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Badlands Confidential 

Is there a race problem at a Castro gay bar -- or a propriety problem in a city supervisor's office?

Wednesday, Jun 29 2005
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It's late afternoon, and a rumpled Bevan Dufty is mixing an energy drink in an old paper cup while trying to explain his role in an investigation by the San Francisco Human Rights Commission into allegedly racist practices at a gay bar in the city's Castro District. In his view, the role was limited to doing what a city supervisor is supposed to do -- watch over his district. "I didn't want to make this just about me as the focal point, you know," the first-term supervisor says. "I'm Solomon who split the baby."

The "baby" in question is SF Badlands, a Castro club owned by Les Natali. In April, the Human Rights Commission issued a report contending that the bar's employees had engaged in racist business practices, including referring to African-American patrons as "non-Badlands customers" and often requiring African-Americans to produce extra forms of ID at the door. The investigation was sparked by complaints from an interest group, And Castro for All, against Natali and the club.

The commission report has garnered broad news coverage, much of it as reports that took the HRC's findings at face value. In the wake of its release, Dufty, whose district includes SF Badlands, has repeatedly spoken out against the bar, urging that city and state regulators use the HRC findings to shut it down. In his public statements, Dufty has stressed the alleged lack of inclusiveness and diversity at SF Badlands.

But there's an underside to the SF Badlands situation that Dufty has not publicly stressed: his relationship with Greg Bronstein, a Castro restaurant and bar owner who is a direct competitor against Natali. Bronstein is Dufty's acknowledged "best friend" and was an asset in Dufty's campaign for the District 8 supervisor seat. Dufty rented his campaign headquarters on Market Street from Bronstein, who donated funds to the Dufty campaign and provided the soon-to-be supervisor with, as Bronstein puts it, "emotional support."

Bronstein has aided Dufty, and Dufty has seemed to use his public persona to assist Bronstein -- or, at least, to attempt to badger Bronstein's foe out of business.


Before And Castro for All had brought complaints of discrimination at SF Badlands to the HRC, Dufty injected himself into Natali's 2004 attempts to purchase another bar, the Pendulum, the only club in the Castro that caters to an African-American clientele. "I heard rumors a year ago that Les was purchasing the Pendulum," Dufty says. "So I called [prominent black gay activist] Calvin Gipson and said, 'Hey Calvin, I hear Les is buying the Pendulum, and I kind of think that's a problem.'" Since then, Dufty has taken it upon himself to gather local black leaders who object to Natali owning the club, and who may even want to buy it -- even though Natali has never indicated that he has the intention of selling.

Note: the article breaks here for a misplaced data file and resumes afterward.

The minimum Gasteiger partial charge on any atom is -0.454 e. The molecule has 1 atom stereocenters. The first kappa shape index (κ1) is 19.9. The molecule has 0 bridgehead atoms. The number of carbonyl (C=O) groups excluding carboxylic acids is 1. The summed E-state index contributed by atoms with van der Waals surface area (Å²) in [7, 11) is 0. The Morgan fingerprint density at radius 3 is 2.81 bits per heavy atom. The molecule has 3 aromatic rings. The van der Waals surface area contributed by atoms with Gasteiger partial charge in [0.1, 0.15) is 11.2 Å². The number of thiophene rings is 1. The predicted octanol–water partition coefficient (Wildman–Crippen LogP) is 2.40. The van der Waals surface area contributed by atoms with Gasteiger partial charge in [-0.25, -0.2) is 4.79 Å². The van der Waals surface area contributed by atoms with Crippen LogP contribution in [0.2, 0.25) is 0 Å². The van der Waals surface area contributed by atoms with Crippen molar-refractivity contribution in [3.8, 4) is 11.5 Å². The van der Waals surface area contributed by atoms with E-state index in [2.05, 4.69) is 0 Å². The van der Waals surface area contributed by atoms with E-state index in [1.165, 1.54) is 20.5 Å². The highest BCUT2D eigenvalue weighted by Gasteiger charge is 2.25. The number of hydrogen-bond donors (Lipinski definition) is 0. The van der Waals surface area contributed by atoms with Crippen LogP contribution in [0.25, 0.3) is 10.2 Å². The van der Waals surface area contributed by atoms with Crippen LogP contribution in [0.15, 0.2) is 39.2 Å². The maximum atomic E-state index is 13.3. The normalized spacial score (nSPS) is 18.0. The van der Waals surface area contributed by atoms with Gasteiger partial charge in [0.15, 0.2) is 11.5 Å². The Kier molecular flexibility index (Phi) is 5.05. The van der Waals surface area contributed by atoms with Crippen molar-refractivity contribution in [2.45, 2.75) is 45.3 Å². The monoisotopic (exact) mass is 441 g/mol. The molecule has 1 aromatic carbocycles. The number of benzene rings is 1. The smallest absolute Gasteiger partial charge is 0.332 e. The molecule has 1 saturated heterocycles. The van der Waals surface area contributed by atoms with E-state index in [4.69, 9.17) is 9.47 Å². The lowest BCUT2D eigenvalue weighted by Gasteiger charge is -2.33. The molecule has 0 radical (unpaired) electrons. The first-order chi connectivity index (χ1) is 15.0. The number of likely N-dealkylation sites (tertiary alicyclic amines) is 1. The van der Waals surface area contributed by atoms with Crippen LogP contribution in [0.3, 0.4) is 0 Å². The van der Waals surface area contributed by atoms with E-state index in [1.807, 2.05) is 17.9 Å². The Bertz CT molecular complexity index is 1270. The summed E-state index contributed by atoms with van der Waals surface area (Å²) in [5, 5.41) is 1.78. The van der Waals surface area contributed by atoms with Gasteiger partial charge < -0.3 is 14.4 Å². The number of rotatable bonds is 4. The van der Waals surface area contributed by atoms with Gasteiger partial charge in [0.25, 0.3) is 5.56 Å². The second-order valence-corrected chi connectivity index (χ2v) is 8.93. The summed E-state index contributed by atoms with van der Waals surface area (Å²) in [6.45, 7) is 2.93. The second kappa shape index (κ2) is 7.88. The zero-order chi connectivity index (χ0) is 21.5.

Dufty claims that SF Badlands has long had a reputation of being racist. "I said, 'You know that your bar has a reputation; no one has ever come forward and said this is something that they allege, so it's a perception that exists, but I think it's really going to cloud you owning this bar,'" Dufty says he told Natali at a meeting the two had on Memorial Day of last year.

As Dufty was working against Natali's efforts to buy the Pendulum, the supervisor's best friend, Bronstein, was also vying to purchase it. Bronstein, who owns the Lime and Red Grill establishments, says he thought he was a shoo-in to acquire the Pendulum, but in December Natali purchased the club from Rod Kobila. "I had a verbal agreement with the seller [of the Pendulum]," Bronstein says, adding that he does not know why the club was sold to Natali. "I can only assume," Bronstein says, without elaboration.

Natali's attorneys would not discuss the details of the sale.

Shortly after the sale of the Pendulum to Natali, a citizens' group that subsequently morphed into And Castro for All began making complaints about alleged racism at Natali's SF Badlands. Since that time, Dufty has put an enormous amount of political weight and credibility into supporting the And Castro for All campaign against Natali.

In the wake of the Human Rights Commission report, Dufty has written letters to the state Alcoholic Beverage Commission and appeared before the San Francisco Entertainment Commission, urging them to take away Natali's licenses to do business. Dufty acknowledges that he has even spoken to police, asking what they can do in the way of punishing Natali. Two weeks ago, Dufty introduced a resolution to the Board of Supervisors applauding the Human Rights Commission's report on SF Badlands and urging other city and state agencies to punish Natali. Dufty had help in drafting the resolution -- from members of the group And Castro for All who had been campaigning against Natali and his club for months.